Countries closing their borders. Schools, universities, and businesses going virtual overnight. Evictions cancelled. Internet restrictions dropped for improved home and business service. Paid sick days established or re-instated. Mortgage relief, too, to say nothing of massive market bailouts in the trillions, plus more targeted bailouts for major players in the travel and food industries. It’s dizzying, really, how quickly the pretense of “invisible hand” free-market economics can wither on the vine, and how quickly the pretense of special accommodations being too burdensome can fall away, once a mainstream narrative naturalizes the existence of suffering.
But the hardest part, for me, is watching all of this unfold while remembering my Western history: remembering, that is, plagues in Thucydides’ written record, and Samuel Pepys’s, and around World War I. Because with those accounts of our history of plague, and our societal responses to it, comes the understanding that… we’re highly likely to forget the lessons that this pandemic should teach us, too.
Because, in an ideal world, we’d remember that this sort of collective action is the end-game of many socialistic societies (like Northern European countries, and Canada in its better days), and we would put a stop to attempts to turn government efficiencies into opportunities to siphon profit into private hands. We would give up the lie that says there’s no way state solution for getting decently priced internet, say, without becoming the next Stalinist Russia, China, or Venezuela. We would instead compel the political spectrum to smooth itself out again, just as we’re trying to flatten the curve for COVID-19 infection rates. We would start to have a real conversation about what 21st-century society needs to ensure that anyone on the lowest rung of society’s inevitable hierarchy is still as well off as possible.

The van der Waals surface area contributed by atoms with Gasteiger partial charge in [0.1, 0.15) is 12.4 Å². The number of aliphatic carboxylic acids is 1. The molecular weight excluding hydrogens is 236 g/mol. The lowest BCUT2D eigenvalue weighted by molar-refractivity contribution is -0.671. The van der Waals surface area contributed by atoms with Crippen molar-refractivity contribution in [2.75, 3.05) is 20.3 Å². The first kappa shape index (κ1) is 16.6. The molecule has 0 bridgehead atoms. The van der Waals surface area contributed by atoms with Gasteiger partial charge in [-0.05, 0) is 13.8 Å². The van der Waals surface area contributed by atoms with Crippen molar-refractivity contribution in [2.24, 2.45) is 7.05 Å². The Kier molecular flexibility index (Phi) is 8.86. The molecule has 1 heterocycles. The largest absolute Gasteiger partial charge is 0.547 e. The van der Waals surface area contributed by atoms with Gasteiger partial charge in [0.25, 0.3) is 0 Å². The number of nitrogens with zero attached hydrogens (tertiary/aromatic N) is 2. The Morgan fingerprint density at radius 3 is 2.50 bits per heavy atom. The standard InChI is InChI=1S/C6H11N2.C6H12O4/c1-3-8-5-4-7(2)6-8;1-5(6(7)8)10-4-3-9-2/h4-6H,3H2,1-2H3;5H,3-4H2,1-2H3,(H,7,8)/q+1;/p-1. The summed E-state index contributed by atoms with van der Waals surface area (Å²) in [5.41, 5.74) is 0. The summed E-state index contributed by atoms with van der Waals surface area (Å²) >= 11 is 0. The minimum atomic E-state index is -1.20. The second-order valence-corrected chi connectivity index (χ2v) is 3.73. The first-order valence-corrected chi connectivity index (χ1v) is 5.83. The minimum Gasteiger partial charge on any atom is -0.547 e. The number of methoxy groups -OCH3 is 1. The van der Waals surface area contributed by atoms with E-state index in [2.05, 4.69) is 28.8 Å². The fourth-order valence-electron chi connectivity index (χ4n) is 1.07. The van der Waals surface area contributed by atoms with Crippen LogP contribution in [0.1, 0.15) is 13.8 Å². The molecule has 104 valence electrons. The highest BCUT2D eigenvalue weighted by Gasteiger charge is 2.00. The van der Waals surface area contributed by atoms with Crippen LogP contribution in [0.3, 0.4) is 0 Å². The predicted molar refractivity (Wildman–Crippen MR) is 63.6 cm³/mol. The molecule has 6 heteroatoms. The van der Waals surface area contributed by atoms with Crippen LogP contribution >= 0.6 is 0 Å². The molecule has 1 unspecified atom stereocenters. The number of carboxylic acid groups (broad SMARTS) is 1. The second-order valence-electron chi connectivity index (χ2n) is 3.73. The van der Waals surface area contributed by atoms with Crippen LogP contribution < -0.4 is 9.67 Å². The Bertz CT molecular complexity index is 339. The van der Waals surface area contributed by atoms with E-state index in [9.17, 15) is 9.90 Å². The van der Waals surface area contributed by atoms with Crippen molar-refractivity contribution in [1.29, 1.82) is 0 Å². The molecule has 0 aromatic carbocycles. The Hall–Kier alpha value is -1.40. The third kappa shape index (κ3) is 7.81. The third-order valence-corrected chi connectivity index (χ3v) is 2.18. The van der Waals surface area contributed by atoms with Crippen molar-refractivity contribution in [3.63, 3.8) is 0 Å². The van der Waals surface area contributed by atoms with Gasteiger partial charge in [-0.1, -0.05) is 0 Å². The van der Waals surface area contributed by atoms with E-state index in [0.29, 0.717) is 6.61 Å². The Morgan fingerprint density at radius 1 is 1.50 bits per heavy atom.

NB: And lest U.S. readers think I’m slyly picking on you, I say this as a Canadian from Ontario, where 45’s rise in U.S. office emboldened the rise of Doug Ford as provincial premier soon after. With him in office, a tremendous number of public health and well-being organizations’ have been slashed, and a number of other industries–education, unemployment services–have been reframed in ways that are either outright privatized, or else that create blatant vacuums for private companies to fill [their coffers].
For outsiders looking to understand how privatization pressures can erode even an ostensibly democratic-socialist society, here’s a great piece from ten years ago, on how past Prime Minister Stephen Harper’s privatization of nuclear isotope profits, while the government had an obligation to shoulder the industry’s risks, destroyed a key component of a globally essential medical supply chain.
Likewise, when current Prime Minister Justin Trudeau refused to stop an unconscionable arms deal with countries perpetuating genocide, claiming that the economic relationship was too important; and when he aggressively defended pipeline expansion against both environmental concerns in general and the treaty status of First Nations over unceded territory (First Nations, mind you, who had even tried to work with the oil companies and offer alternate routes around protected waterways and reserves!)… this supposedly “Liberal” leader also illustrated that our sense of the political spectrum has been crumpled like an accordion by corporate and plutocratic pressures, with right-of-centre in our democracy now seemingly the only “left-leaning” discourse in town.